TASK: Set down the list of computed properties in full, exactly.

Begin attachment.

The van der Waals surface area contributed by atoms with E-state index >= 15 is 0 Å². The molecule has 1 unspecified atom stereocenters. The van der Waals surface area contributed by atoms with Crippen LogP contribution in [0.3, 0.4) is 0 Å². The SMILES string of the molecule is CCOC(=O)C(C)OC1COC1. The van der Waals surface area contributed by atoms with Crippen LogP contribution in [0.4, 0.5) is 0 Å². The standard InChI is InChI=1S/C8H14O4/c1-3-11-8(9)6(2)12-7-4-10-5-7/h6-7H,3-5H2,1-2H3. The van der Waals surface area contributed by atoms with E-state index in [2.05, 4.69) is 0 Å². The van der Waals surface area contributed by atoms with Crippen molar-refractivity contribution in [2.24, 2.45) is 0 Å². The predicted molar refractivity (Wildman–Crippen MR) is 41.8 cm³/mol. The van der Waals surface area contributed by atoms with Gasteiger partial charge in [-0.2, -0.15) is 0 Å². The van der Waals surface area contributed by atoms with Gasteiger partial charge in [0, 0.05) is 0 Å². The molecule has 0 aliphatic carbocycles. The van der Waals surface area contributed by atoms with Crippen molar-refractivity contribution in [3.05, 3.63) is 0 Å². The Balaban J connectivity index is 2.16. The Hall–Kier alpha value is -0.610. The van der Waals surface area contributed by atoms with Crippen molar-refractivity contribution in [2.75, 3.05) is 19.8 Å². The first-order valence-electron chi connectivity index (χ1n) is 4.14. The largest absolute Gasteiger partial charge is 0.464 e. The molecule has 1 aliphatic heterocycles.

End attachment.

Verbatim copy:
The van der Waals surface area contributed by atoms with E-state index >= 15 is 0 Å². The molecule has 1 unspecified atom stereocenters. The van der Waals surface area contributed by atoms with Crippen LogP contribution in [0.3, 0.4) is 0 Å². The SMILES string of the molecule is CCOC(=O)C(C)OC1COC1. The van der Waals surface area contributed by atoms with Crippen LogP contribution in [0.4, 0.5) is 0 Å². The standard InChI is InChI=1S/C8H14O4/c1-3-11-8(9)6(2)12-7-4-10-5-7/h6-7H,3-5H2,1-2H3. The van der Waals surface area contributed by atoms with E-state index in [2.05, 4.69) is 0 Å². The van der Waals surface area contributed by atoms with Crippen molar-refractivity contribution in [2.24, 2.45) is 0 Å². The predicted molar refractivity (Wildman–Crippen MR) is 41.8 cm³/mol. The van der Waals surface area contributed by atoms with Gasteiger partial charge in [-0.2, -0.15) is 0 Å². The van der Waals surface area contributed by atoms with Gasteiger partial charge in [0, 0.05) is 0 Å². The molecule has 0 aliphatic carbocycles. The van der Waals surface area contributed by atoms with Crippen molar-refractivity contribution in [3.05, 3.63) is 0 Å². The Balaban J connectivity index is 2.16. The Hall–Kier alpha value is -0.610. The van der Waals surface area contributed by atoms with Crippen molar-refractivity contribution in [2.75, 3.05) is 19.8 Å². The first-order valence-electron chi connectivity index (χ1n) is 4.14. The largest absolute Gasteiger partial charge is 0.464 e. The molecule has 1 aliphatic heterocycles.